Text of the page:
With “Amphan” devastating southern parts of West Bengal and Northern Parts of Odisha, let’s dig deep into the why Bay Of Bengal is Prone To Cyclones.
Every time a cyclonic storm generates an oceanic region of India there are 70 per cent chances that it will strike the Eastern parts of India and would have originated from the Bay of Bengal.
In 2019 the Severe Cyclonic storm “Fani” created havoc in the coastal parts Odisha, and in 2020 Amphan creating a mess in Digha and Sundarban areas in West Bengal.
Let’s look into the Scientific factor which makes Bay Of Bengal prone to cyclones.
Cyclones are formed due to intense spiral water rotating systems formed due to strong winds which develop over low-pressure areas over seawater. The ideal temperature for a cyclone to generate is around 25-27 degree celsius which helps to sustain moisture.
Cyclones do occur in the Arabian Sea also but in the Bay of Bengal sees 5 times more cyclonic appearances and 60 percents hit the east coast of India as compared to only 25 per cent in the Arabian sea because of the higher sea surface temperature as compared to the Arabian Sea.
Due to its Higher Sea Surface Temperature, it can trigger very Strong Cyclones. According to weather underground, it can trigger severe cyclones and 26 out of 35 deadliest cyclones have developed over here.
Also because of the lower hight of Eastern ghats as compared to the Western ghats, the mountains in the east coast of India are unable to block the stronger cyclonic winds which develop over the Bay, as stronger winds require more room to become stronger which makes Bay of Bengal so prone to Cyclones.
Due to the higher height of western ghats, these obstruct the flow of the cyclonic winds generating in western ghats.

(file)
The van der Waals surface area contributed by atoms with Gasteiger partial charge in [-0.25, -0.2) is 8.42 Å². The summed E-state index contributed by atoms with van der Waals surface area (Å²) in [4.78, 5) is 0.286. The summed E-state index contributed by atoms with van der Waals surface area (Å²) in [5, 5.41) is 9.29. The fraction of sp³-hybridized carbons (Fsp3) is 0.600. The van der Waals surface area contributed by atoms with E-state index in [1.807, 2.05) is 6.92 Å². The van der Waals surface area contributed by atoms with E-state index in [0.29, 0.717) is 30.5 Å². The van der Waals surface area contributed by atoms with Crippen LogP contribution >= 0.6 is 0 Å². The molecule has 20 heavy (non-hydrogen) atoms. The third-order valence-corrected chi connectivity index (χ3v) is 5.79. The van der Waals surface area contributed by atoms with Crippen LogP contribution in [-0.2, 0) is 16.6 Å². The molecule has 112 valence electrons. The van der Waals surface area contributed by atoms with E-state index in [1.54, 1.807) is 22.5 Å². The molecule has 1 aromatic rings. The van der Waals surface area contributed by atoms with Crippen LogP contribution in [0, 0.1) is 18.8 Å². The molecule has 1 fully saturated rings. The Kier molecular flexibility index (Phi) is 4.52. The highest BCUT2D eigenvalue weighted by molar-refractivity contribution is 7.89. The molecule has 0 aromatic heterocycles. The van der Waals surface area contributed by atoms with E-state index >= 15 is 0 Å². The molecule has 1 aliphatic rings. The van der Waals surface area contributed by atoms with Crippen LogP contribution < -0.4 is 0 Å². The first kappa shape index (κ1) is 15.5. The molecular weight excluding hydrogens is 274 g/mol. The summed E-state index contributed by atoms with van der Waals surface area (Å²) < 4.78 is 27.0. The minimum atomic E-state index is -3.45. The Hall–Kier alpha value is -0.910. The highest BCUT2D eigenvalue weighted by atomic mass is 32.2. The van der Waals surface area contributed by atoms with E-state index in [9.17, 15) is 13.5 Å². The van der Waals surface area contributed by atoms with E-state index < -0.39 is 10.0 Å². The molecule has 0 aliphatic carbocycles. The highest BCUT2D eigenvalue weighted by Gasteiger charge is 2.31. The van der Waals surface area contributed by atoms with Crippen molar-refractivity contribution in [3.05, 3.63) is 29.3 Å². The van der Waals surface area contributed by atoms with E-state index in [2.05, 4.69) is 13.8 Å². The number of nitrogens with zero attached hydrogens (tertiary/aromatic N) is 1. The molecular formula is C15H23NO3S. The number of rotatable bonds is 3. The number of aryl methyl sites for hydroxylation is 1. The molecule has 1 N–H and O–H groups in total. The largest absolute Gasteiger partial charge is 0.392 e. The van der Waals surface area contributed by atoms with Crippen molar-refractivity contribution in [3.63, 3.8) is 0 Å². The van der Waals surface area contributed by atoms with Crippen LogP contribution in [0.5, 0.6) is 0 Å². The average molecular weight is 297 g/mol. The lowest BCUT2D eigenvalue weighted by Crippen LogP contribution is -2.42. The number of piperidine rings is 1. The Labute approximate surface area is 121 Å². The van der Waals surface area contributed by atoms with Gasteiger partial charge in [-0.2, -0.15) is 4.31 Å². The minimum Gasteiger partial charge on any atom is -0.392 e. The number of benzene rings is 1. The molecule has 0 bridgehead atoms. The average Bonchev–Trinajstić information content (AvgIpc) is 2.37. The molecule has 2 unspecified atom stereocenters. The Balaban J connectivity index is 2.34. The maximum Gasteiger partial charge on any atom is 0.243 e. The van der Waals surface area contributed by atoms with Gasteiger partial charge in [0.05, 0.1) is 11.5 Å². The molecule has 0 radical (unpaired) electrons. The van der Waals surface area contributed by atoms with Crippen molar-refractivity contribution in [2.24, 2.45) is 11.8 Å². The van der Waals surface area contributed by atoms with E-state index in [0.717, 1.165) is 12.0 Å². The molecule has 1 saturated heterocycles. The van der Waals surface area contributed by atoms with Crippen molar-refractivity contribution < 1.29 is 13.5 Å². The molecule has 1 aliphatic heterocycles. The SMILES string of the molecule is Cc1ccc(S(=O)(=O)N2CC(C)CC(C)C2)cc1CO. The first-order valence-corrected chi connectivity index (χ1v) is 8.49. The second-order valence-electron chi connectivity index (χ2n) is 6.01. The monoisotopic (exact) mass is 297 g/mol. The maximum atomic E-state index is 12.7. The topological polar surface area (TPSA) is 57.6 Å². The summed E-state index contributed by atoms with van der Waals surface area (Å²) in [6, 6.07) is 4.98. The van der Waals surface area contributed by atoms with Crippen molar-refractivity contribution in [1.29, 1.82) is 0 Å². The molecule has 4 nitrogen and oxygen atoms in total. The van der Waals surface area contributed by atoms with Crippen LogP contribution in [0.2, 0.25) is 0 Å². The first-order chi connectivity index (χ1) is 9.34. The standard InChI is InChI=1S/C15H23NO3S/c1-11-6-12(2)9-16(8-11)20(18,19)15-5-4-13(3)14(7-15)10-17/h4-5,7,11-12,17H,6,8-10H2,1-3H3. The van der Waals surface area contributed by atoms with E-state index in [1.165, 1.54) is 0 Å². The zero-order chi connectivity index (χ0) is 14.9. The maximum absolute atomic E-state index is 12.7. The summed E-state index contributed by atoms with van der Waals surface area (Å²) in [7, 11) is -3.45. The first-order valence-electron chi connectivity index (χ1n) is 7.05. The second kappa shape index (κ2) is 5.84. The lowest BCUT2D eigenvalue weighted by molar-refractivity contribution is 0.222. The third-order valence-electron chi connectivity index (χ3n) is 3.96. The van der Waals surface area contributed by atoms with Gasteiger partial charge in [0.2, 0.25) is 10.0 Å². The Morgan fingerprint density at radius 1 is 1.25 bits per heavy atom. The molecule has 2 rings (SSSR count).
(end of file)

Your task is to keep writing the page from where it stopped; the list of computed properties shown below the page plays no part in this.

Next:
Factors affecting from the South China Sea
Whenever there is cyclonic storm or activities developing in the South China Sea there would be a depression in the Bay of Bengal as the leftover moisture would be passing to the Bay.
One of the factors which make the Bay of Bengal so prone to cyclones is that it receives higher rainfall and freshwater from the Ganga and Brahmaputra basin which makes the surface water in the Bay getting refreshed regularly and making it impossible for dissipation of heat.
As the warm water on the sea surface is unable to mix the cool water which creates depression and making the Bay of Bengal prone to cyclones.
Contradictory in the west, the Arabian sea has much stronger winds and the lack of fresh water supply from rivers in the west makes the heat dissipation becomes easy.
Pre Monsoon and Post Monsoon
Bay witness Cyclonic activities in both before the monsoon and after the monsoon. However, the chances of Cyclones in Post monsoon period i.e the retreating period of monsoon are higher because of the absence of air movement from the mainland of India to the Bay which leads to cloud formation over there and making it cyclone friendly.
Pre-monsoon have less chance of cyclone formation as hot winds move from mainland of India to the bay obstructs the cloud formation but still, there are chances of Cyclonic activities as 2019 the Super cyclone “Fani” devastated the coastal regions of Odisha in pre-monsoon period with “Amphan” being the latest to the dictionary.
One more major factor making the Bay of Bengal prone to Cyclones is the Wind shear. There are 2 types of wind shear -Vertical, Horizontal.
Horizontal wind speed:- change in wind speed w.r.t to latitude
Vertical wind speed:-change in wind speed w.r.t to altitude
For a cyclone to develop a lower vertical wind shear is needed.
The Bay of Bengal serves this perfect with Relatively higher Sea Surface Temperature accompanied with Lower wind shear is able to hold the moisture for a longer time and the central area of the Cyclone remains warm.
With the above factors combined makes the cyclones developing in the Bay much deadlier and those developing in the Arabian Sea.
Some of the Major cyclone which developed in the Bay of Bengal in recent years:-
- Bhola in 1970 –the deadliest cyclone ever developed in the Bay of Bengal with total casualties over 500k and windspeed of 240kmph
- 1999 Odisha Super Cyclone:-with windspeed up to 260 mph and caused around 10,000 deaths
- 2019 “Fani”:-max wind speed of 250kmph which caused severe damage to architecture, puri, ganjam, paradeep district
- 2013 “Phailin”:- with wind speed up to 215 kmph
- 2014 “Hudhud”
- 2018 “Titli”
So whenever you are planning to go visit the eastern coastal parts of India try to visit in the months of December to April, the winds are calm and the weather remains less humid as compared to other seasons.
Also read out the article related to Tropical Cyclones in The Hindu
Also, have a look into the article related Northeast
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